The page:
“I doubled down with physical therapy,” he said, noting that meant working prior to surgery to reduce atrophy, then following the amputation with twice a day sessions.
Arnold said he has always been mindful of the opportunities life presented him. After the crash, his attitude of gratitude became more focused.
“It became a mindset,” he said.
Arnold contributes skills of success to small town mentality
Arnold recently visited with the Frazee Hornet wrestlers after assistant coach Clay Nagel contacted him.
“He asked if I would be interested in talking to the team about overcoming adversity and having perseverance,” he said. “I was honored he would ask me, and wanted to give back if I could.”
Arnold shared his story of the crash, as well as his rise in the business world. It all started in his rural Frazee home and the education he received at the Frazee-Vergas School District.
“We were expected to grow up quick and had a lot of freedom,” he said. “We didn’t have helicopter parents; just expectations.”
Much like learning from the community he called home, Arnold also learned on the wrestling mat under the direction of Nagel. At the age of four, the seeds of grit and tenacity were planted. While his passion led him to the sport of downhill skiing, the time he spent as a grappler shaped his life.
He explained, on the mat, wrestlers learn about goal setting and recognizing struggle and failure as opportunities.
“Failure is data rich information. It tells us what we need to work on.”Caleb Arnold
Those lessons don’t age. They were the same hard facts he had to embrace as he fought for his life, and learned to walk again so he can get back in the pilot seat.
Shifting gears again
After graduating high school, Arnold headed to Montana to hit the slopes and attend college. He did not have a game plan of what degree to work towards, and after a semester, he took a ski instructor job.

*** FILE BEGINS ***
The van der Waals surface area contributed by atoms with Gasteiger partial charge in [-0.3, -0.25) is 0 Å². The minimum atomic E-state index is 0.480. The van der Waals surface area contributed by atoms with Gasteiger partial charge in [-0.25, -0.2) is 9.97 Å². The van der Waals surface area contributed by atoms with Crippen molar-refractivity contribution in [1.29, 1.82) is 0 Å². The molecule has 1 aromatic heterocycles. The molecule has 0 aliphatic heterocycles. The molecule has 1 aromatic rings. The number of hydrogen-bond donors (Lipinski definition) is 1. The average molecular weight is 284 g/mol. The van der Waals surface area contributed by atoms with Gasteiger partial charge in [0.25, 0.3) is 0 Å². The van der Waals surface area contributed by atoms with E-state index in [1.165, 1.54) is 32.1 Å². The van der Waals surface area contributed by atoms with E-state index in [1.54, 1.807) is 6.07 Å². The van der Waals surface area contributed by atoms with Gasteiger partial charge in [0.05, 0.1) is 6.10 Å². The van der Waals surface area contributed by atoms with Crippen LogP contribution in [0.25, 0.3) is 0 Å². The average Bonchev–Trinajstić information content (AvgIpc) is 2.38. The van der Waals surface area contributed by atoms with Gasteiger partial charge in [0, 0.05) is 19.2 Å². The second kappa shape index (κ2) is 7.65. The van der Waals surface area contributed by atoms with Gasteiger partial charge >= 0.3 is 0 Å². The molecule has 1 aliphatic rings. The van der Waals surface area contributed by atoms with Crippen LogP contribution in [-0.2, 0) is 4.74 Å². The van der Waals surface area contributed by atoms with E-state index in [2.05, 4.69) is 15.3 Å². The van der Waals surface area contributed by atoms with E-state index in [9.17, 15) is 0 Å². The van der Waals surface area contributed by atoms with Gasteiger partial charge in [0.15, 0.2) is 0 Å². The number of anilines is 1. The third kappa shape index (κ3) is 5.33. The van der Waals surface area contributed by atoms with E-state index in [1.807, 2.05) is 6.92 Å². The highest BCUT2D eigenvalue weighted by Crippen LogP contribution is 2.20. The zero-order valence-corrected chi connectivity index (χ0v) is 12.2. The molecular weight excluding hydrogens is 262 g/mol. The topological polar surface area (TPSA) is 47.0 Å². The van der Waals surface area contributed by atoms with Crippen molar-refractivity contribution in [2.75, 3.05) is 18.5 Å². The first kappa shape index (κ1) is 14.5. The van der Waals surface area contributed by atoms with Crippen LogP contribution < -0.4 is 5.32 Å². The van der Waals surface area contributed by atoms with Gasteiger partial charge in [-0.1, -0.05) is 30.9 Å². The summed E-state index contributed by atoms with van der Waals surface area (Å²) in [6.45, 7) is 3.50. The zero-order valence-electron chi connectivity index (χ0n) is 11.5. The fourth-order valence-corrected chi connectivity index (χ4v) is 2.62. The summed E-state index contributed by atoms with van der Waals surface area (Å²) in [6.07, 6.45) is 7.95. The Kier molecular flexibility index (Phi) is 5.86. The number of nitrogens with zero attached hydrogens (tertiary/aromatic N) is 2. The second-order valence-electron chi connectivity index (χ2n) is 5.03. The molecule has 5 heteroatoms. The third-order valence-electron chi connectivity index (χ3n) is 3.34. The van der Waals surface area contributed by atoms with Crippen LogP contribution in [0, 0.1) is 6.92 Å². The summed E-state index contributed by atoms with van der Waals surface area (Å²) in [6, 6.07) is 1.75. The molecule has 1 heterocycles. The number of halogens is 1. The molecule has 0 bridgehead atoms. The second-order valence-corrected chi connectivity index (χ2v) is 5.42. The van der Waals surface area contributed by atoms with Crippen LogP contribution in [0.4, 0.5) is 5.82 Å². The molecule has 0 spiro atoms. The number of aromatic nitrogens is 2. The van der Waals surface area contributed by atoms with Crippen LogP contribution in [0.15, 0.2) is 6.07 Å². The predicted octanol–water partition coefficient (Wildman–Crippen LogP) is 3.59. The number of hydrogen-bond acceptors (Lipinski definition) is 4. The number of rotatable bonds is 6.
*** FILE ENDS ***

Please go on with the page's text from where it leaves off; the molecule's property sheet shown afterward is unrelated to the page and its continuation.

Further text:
“I took a semester off and never went back,” he said. “It’s ironic because a drop out became a student for life.”
In addition to enrolling in classes for 16-weeks, Arnold learned a lot with hands-on experience. His first business venture came about when the owner of a blasting machine offered to sell him the tools, after he had helped him on a job.
“At the time, the money he wanted was significant,” Arnold said, noting he and his brother (a 2002 Frazee High School grad) took a chance on themselves.
In addition to their new business, they also worked other jobs. It took five years before their reputation for impeccable work caught up to them. They added more tools of the trade and became a well-rounded service that could tackle blasting jobs across the board.
The brothers then noticed a trend developing in log home restoration. They developed a company to serve those clients and by 2012, another fruitful business had traction. With a “hobby of collecting businesses,” the Arnold brothers added a few more along the way. Lately, Arnold noticed his enjoyment of work comes from teaching leadership skills and gravitating toward skilled people.
“That is my super power,” he said. “I surround myself with smart people and get out of their way.”
Now, Arnold is hoping to merge onto a lane that includes life coaching and helping youth find inspiration.